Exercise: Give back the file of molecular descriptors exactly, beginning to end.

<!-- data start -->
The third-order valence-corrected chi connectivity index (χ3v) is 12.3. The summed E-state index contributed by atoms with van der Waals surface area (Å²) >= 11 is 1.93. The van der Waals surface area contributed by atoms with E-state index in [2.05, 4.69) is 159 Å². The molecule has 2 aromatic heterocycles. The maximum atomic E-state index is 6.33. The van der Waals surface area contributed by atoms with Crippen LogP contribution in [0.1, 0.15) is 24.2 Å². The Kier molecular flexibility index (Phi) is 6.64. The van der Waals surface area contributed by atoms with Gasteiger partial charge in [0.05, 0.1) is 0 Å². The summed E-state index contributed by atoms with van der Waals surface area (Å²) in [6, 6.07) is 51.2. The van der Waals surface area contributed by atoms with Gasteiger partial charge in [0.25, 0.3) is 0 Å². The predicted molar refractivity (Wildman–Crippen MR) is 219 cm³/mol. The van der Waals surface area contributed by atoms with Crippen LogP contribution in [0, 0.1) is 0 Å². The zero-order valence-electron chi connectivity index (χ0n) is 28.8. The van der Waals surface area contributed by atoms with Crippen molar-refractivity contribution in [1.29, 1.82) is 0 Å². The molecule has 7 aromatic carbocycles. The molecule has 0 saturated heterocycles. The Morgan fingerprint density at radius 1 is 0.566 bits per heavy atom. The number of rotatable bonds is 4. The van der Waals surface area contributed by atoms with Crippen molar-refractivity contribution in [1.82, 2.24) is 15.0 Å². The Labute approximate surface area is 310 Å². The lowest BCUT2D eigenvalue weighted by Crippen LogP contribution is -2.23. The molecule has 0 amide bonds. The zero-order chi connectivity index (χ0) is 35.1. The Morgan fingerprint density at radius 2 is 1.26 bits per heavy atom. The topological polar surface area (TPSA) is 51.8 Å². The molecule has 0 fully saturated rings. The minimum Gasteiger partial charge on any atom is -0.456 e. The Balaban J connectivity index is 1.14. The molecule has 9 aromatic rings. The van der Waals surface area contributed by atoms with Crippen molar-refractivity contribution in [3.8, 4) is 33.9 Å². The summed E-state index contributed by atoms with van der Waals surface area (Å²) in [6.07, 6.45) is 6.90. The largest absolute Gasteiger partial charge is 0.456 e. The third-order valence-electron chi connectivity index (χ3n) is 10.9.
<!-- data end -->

The third-order valence-corrected chi connectivity index (χ3v) is 12.3. The summed E-state index contributed by atoms with van der Waals surface area (Å²) >= 11 is 1.93. The van der Waals surface area contributed by atoms with E-state index in [2.05, 4.69) is 159 Å². The molecule has 2 aromatic heterocycles. The maximum atomic E-state index is 6.33. The van der Waals surface area contributed by atoms with Crippen LogP contribution in [0.1, 0.15) is 24.2 Å². The Kier molecular flexibility index (Phi) is 6.64. The van der Waals surface area contributed by atoms with Gasteiger partial charge in [0.05, 0.1) is 0 Å². The summed E-state index contributed by atoms with van der Waals surface area (Å²) in [6, 6.07) is 51.2. The van der Waals surface area contributed by atoms with Gasteiger partial charge in [0.25, 0.3) is 0 Å². The predicted molar refractivity (Wildman–Crippen MR) is 219 cm³/mol. The van der Waals surface area contributed by atoms with Crippen LogP contribution in [0, 0.1) is 0 Å². The zero-order valence-electron chi connectivity index (χ0n) is 28.8. The van der Waals surface area contributed by atoms with Crippen molar-refractivity contribution in [1.29, 1.82) is 0 Å². The molecule has 7 aromatic carbocycles. The molecule has 0 saturated heterocycles. The Morgan fingerprint density at radius 1 is 0.566 bits per heavy atom. The number of rotatable bonds is 4. The van der Waals surface area contributed by atoms with Crippen molar-refractivity contribution in [1.82, 2.24) is 15.0 Å². The Labute approximate surface area is 310 Å². The lowest BCUT2D eigenvalue weighted by Crippen LogP contribution is -2.23. The molecule has 0 amide bonds. The zero-order chi connectivity index (χ0) is 35.1. The Morgan fingerprint density at radius 2 is 1.26 bits per heavy atom. The topological polar surface area (TPSA) is 51.8 Å². The molecule has 0 fully saturated rings. The minimum Gasteiger partial charge on any atom is -0.456 e. The Balaban J connectivity index is 1.14. The molecule has 9 aromatic rings. The van der Waals surface area contributed by atoms with Crippen molar-refractivity contribution in [3.8, 4) is 33.9 Å². The summed E-state index contributed by atoms with van der Waals surface area (Å²) in [6.07, 6.45) is 6.90. The largest absolute Gasteiger partial charge is 0.456 e. The third-order valence-electron chi connectivity index (χ3n) is 10.9.